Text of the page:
Montenegro’s government has revised its budget plan for 2018, raising the projected deficit to 3.16% of GDP from initially planned 2.6%, a statement on the government’s website said. At the same time, the borrowing for this year was also increased, to €440mn from initially planned €296.7mn.
Podgorica attributed the budget revision to higher than expected revenue and increasing macroeconomic stability, which could secure debt refinancing at more favourable conditions. Montenegro is putting a lot of effort into improving its fiscal discipline and this year introduced a set of measures aimed at cutting spending and increasing revenue.
The revenue was increased by €57mn, while spending was raised by €82mn. The budget framework has been revised up to €2.08bn from the previously set €2bn. The deficit is set at €139.14mn.
The higher revenue should come from VAT, profit tax and revenue from taxes on international trade and transactions. At the same time, projections for property tax and income tax were lowered.
The government plans to spend an additional €70mn this year as it starts paying Italy’s A2A for its stake in power firm EPCG. A2A sent a put option notice to Montenegro’s government, exercising the right to sell its 41.7% stake in power company EPCG for €250mn, in July 2017. At the end of September, A2A’s three-month deadline to find a buyer for its stake ended, clearing the way for Podgorica to buy it back for €250mn under the put option agreed between the two parties.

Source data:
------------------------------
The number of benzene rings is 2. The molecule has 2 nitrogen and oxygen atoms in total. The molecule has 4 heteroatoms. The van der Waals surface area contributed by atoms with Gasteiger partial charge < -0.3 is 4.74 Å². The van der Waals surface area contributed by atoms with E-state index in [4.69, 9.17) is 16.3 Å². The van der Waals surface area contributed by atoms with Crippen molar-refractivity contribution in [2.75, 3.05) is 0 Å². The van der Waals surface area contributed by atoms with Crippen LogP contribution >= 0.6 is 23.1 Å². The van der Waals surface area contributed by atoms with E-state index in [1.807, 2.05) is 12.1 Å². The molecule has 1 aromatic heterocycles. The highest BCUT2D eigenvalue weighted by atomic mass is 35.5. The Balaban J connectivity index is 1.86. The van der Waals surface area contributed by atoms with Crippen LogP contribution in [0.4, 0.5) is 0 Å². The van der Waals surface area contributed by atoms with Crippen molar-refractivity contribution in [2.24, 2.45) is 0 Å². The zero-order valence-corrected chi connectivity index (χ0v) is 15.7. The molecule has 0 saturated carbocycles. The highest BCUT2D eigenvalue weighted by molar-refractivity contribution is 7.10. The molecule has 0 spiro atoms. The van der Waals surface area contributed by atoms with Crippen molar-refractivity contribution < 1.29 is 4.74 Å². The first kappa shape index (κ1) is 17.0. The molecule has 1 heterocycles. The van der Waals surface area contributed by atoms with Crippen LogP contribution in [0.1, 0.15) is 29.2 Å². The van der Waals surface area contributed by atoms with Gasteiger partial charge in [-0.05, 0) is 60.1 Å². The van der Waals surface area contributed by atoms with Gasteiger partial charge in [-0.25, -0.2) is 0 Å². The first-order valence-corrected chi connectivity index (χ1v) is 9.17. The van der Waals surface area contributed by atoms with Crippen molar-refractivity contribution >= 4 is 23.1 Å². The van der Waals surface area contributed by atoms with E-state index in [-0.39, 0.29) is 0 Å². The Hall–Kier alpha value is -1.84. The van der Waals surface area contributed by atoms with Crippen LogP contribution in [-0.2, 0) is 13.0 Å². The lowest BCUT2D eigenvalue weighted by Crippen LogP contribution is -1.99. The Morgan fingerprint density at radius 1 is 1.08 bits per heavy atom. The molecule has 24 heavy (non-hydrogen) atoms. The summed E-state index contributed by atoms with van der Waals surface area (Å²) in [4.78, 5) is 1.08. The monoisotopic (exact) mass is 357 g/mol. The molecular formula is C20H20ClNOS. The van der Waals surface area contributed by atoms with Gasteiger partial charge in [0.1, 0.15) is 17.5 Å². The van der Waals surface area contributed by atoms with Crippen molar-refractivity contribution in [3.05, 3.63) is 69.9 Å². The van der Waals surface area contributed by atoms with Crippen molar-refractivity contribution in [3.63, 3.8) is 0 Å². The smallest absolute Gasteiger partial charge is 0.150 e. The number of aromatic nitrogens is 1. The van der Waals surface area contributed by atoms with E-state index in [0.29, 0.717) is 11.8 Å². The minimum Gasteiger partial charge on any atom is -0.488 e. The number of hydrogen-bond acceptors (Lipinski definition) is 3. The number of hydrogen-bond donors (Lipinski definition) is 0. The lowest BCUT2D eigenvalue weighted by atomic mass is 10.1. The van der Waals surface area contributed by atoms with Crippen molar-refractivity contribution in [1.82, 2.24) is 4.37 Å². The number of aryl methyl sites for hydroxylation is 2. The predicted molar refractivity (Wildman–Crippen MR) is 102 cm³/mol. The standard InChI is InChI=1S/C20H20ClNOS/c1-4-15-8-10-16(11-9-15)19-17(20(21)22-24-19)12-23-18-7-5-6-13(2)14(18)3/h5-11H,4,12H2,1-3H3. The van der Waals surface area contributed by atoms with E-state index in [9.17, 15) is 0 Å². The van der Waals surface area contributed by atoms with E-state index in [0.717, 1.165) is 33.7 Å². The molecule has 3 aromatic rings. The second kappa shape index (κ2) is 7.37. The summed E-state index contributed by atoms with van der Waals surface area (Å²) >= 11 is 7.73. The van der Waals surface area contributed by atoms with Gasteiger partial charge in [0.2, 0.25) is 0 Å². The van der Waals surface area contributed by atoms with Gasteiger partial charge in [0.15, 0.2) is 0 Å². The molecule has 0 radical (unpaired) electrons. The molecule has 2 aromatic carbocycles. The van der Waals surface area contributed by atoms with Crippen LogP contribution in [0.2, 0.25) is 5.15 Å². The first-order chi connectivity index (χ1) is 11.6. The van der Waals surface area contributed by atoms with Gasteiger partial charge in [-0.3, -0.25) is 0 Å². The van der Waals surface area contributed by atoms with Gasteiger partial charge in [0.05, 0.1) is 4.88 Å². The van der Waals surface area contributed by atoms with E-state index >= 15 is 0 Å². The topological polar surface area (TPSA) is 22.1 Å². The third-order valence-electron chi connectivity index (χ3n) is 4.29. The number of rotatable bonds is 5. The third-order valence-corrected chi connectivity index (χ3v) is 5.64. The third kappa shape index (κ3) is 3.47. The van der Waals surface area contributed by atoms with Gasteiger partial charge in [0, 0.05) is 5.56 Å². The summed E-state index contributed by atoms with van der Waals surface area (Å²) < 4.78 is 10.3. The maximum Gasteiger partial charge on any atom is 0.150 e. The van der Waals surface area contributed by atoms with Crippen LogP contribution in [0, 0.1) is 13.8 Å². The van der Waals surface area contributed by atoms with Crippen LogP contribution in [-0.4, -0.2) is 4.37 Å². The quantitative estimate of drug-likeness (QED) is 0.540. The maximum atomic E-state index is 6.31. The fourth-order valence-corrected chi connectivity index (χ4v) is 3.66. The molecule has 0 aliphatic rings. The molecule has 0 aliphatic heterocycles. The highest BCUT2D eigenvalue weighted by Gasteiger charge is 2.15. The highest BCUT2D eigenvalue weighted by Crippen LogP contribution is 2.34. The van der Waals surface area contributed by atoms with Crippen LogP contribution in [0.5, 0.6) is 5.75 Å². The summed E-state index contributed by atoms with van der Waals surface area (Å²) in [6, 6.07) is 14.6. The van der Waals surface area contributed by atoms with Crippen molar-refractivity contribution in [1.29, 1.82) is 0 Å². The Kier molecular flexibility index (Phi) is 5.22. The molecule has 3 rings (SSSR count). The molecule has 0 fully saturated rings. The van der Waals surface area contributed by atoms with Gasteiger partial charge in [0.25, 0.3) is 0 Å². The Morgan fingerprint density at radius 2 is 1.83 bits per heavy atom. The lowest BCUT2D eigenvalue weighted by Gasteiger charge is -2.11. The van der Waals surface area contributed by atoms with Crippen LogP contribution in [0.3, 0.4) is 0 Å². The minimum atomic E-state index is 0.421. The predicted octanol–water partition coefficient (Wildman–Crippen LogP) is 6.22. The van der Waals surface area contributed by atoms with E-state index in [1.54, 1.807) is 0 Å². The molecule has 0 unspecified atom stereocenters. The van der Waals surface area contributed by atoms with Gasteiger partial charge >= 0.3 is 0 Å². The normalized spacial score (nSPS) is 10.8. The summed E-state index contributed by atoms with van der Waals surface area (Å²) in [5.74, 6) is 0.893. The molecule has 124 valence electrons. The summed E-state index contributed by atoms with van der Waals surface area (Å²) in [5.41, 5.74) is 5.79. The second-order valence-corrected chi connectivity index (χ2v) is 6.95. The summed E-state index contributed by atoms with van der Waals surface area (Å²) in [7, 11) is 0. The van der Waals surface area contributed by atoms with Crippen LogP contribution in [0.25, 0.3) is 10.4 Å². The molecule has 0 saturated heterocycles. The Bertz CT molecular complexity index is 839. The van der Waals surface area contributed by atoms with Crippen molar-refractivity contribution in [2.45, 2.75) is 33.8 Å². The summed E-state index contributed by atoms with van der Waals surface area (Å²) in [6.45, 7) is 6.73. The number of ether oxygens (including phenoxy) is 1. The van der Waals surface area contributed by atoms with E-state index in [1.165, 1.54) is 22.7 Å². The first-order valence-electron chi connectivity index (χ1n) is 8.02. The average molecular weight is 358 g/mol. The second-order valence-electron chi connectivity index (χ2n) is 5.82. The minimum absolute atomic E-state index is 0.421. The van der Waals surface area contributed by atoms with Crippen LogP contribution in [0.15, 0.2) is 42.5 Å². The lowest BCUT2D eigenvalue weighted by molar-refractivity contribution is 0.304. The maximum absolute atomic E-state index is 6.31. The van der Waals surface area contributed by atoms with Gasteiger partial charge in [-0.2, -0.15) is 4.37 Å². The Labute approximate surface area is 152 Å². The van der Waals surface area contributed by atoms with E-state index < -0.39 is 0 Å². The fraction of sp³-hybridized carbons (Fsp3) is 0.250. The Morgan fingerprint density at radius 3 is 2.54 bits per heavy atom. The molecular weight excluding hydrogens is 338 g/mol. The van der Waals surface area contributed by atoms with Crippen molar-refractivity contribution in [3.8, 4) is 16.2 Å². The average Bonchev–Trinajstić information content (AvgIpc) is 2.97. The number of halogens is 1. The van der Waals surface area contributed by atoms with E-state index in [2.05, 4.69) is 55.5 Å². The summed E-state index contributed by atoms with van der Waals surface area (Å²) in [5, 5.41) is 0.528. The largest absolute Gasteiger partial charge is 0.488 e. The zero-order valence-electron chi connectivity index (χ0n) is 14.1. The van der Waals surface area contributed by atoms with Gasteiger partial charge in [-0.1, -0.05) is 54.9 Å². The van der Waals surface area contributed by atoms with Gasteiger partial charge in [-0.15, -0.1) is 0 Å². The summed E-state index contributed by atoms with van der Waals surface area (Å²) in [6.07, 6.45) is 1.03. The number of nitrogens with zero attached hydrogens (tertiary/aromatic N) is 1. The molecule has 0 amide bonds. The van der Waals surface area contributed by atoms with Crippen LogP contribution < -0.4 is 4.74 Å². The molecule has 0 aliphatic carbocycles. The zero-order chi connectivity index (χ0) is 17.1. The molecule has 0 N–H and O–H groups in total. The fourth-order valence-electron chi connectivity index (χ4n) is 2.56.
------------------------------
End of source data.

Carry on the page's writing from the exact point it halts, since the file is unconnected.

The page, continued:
According to the revised plan for new debt, the government could borrow up to €250mn for budget spending, debt repayment and reserves, and another €190mn for the ongoing construction of the first section of the key Bar-Boljare motorway. The government could issue bonds on the domestic or international markets, according to the changes.
Montenegro is already one of eight countries worldwide that is at risk of debt distress due to the loans it has taken out to finance projects under the Belt and Road Initiative (BRI) initiated by Beijing, which include the Bar-Boljare motorway, according to a new study by Washington-based think tank the Center for Global Development.